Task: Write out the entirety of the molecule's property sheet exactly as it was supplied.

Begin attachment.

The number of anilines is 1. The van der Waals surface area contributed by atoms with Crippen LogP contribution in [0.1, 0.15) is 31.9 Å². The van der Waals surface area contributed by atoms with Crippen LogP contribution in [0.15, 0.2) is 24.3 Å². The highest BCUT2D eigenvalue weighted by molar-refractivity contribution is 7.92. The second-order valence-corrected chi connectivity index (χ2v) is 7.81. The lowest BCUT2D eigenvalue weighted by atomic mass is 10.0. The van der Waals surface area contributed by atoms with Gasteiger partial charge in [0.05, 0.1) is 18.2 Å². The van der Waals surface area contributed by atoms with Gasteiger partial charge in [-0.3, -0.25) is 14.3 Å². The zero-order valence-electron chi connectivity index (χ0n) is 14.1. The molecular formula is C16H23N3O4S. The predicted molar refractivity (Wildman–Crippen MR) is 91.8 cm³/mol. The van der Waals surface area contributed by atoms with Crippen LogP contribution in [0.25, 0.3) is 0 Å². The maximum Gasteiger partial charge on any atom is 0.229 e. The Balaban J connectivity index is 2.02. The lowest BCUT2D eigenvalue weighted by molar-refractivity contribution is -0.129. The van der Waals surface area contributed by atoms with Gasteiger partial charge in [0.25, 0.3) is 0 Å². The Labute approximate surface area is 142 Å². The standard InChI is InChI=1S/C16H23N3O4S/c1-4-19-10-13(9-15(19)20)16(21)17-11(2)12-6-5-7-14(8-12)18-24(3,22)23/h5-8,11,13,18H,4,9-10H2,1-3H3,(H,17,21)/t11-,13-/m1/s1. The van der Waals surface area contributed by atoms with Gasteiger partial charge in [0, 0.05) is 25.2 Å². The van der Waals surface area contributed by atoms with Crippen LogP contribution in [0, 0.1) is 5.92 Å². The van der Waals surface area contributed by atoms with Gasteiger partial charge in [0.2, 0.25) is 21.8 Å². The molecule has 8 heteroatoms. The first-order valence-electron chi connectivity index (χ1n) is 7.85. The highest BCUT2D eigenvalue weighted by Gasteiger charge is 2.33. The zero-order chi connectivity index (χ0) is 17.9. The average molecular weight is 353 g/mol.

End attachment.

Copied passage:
The number of anilines is 1. The van der Waals surface area contributed by atoms with Crippen LogP contribution in [0.1, 0.15) is 31.9 Å². The van der Waals surface area contributed by atoms with Crippen LogP contribution in [0.15, 0.2) is 24.3 Å². The highest BCUT2D eigenvalue weighted by molar-refractivity contribution is 7.92. The second-order valence-corrected chi connectivity index (χ2v) is 7.81. The lowest BCUT2D eigenvalue weighted by atomic mass is 10.0. The van der Waals surface area contributed by atoms with Gasteiger partial charge in [0.05, 0.1) is 18.2 Å². The van der Waals surface area contributed by atoms with Gasteiger partial charge in [-0.3, -0.25) is 14.3 Å². The zero-order valence-electron chi connectivity index (χ0n) is 14.1. The molecular formula is C16H23N3O4S. The predicted molar refractivity (Wildman–Crippen MR) is 91.8 cm³/mol. The van der Waals surface area contributed by atoms with Crippen LogP contribution in [0.25, 0.3) is 0 Å². The maximum Gasteiger partial charge on any atom is 0.229 e. The Balaban J connectivity index is 2.02. The lowest BCUT2D eigenvalue weighted by molar-refractivity contribution is -0.129. The van der Waals surface area contributed by atoms with Gasteiger partial charge in [0.25, 0.3) is 0 Å². The Labute approximate surface area is 142 Å². The standard InChI is InChI=1S/C16H23N3O4S/c1-4-19-10-13(9-15(19)20)16(21)17-11(2)12-6-5-7-14(8-12)18-24(3,22)23/h5-8,11,13,18H,4,9-10H2,1-3H3,(H,17,21)/t11-,13-/m1/s1. The van der Waals surface area contributed by atoms with Gasteiger partial charge in [0, 0.05) is 25.2 Å². The van der Waals surface area contributed by atoms with Crippen LogP contribution in [0, 0.1) is 5.92 Å². The van der Waals surface area contributed by atoms with Gasteiger partial charge in [0.2, 0.25) is 21.8 Å². The molecule has 8 heteroatoms. The first-order valence-electron chi connectivity index (χ1n) is 7.85. The highest BCUT2D eigenvalue weighted by Gasteiger charge is 2.33. The zero-order chi connectivity index (χ0) is 17.9. The average molecular weight is 353 g/mol.